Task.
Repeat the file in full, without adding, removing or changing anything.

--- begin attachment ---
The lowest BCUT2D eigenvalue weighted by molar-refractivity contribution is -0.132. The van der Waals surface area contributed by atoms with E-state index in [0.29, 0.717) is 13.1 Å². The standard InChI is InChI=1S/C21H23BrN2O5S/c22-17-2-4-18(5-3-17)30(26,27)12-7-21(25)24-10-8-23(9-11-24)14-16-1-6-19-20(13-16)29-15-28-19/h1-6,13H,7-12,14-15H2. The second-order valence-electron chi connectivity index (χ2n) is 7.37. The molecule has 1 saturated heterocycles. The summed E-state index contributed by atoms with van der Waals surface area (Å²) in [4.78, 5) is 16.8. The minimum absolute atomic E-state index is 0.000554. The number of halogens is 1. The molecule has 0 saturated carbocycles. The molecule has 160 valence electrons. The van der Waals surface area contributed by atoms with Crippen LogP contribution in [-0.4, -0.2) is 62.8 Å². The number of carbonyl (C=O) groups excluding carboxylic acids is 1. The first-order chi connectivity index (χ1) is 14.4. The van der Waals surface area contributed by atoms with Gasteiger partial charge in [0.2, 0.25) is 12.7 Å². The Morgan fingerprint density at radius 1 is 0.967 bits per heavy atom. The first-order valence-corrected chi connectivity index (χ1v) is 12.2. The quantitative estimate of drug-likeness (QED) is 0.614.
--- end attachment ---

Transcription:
The lowest BCUT2D eigenvalue weighted by molar-refractivity contribution is -0.132. The van der Waals surface area contributed by atoms with E-state index in [0.29, 0.717) is 13.1 Å². The standard InChI is InChI=1S/C21H23BrN2O5S/c22-17-2-4-18(5-3-17)30(26,27)12-7-21(25)24-10-8-23(9-11-24)14-16-1-6-19-20(13-16)29-15-28-19/h1-6,13H,7-12,14-15H2. The second-order valence-electron chi connectivity index (χ2n) is 7.37. The molecule has 1 saturated heterocycles. The summed E-state index contributed by atoms with van der Waals surface area (Å²) in [4.78, 5) is 16.8. The minimum absolute atomic E-state index is 0.000554. The number of halogens is 1. The molecule has 0 saturated carbocycles. The molecule has 160 valence electrons. The van der Waals surface area contributed by atoms with Crippen LogP contribution in [-0.4, -0.2) is 62.8 Å². The number of carbonyl (C=O) groups excluding carboxylic acids is 1. The first-order chi connectivity index (χ1) is 14.4. The van der Waals surface area contributed by atoms with Gasteiger partial charge in [0.2, 0.25) is 12.7 Å². The Morgan fingerprint density at radius 1 is 0.967 bits per heavy atom. The first-order valence-corrected chi connectivity index (χ1v) is 12.2. The quantitative estimate of drug-likeness (QED) is 0.614.